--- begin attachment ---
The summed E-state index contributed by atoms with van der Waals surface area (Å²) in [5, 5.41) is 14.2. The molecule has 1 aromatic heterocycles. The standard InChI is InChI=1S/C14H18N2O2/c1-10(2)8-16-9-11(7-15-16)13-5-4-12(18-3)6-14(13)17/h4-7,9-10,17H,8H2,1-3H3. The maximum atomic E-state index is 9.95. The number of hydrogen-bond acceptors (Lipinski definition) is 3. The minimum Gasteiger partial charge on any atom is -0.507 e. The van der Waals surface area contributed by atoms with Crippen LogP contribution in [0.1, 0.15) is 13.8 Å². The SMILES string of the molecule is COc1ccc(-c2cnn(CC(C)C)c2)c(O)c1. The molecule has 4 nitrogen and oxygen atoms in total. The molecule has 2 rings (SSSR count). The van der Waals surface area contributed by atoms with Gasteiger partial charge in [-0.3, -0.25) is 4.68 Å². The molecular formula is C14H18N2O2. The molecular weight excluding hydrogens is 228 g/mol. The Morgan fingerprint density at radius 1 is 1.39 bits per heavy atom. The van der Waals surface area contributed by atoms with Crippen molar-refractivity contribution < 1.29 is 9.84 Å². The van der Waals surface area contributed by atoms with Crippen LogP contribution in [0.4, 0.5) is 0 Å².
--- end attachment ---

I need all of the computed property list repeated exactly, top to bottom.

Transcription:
The summed E-state index contributed by atoms with van der Waals surface area (Å²) in [5, 5.41) is 14.2. The molecule has 1 aromatic heterocycles. The standard InChI is InChI=1S/C14H18N2O2/c1-10(2)8-16-9-11(7-15-16)13-5-4-12(18-3)6-14(13)17/h4-7,9-10,17H,8H2,1-3H3. The maximum atomic E-state index is 9.95. The number of hydrogen-bond acceptors (Lipinski definition) is 3. The minimum Gasteiger partial charge on any atom is -0.507 e. The van der Waals surface area contributed by atoms with Crippen LogP contribution in [0.1, 0.15) is 13.8 Å². The SMILES string of the molecule is COc1ccc(-c2cnn(CC(C)C)c2)c(O)c1. The molecule has 4 nitrogen and oxygen atoms in total. The molecule has 2 rings (SSSR count). The van der Waals surface area contributed by atoms with Gasteiger partial charge in [-0.3, -0.25) is 4.68 Å². The molecular formula is C14H18N2O2. The molecular weight excluding hydrogens is 228 g/mol. The Morgan fingerprint density at radius 1 is 1.39 bits per heavy atom. The van der Waals surface area contributed by atoms with Crippen molar-refractivity contribution < 1.29 is 9.84 Å². The van der Waals surface area contributed by atoms with Crippen LogP contribution in [0.4, 0.5) is 0 Å².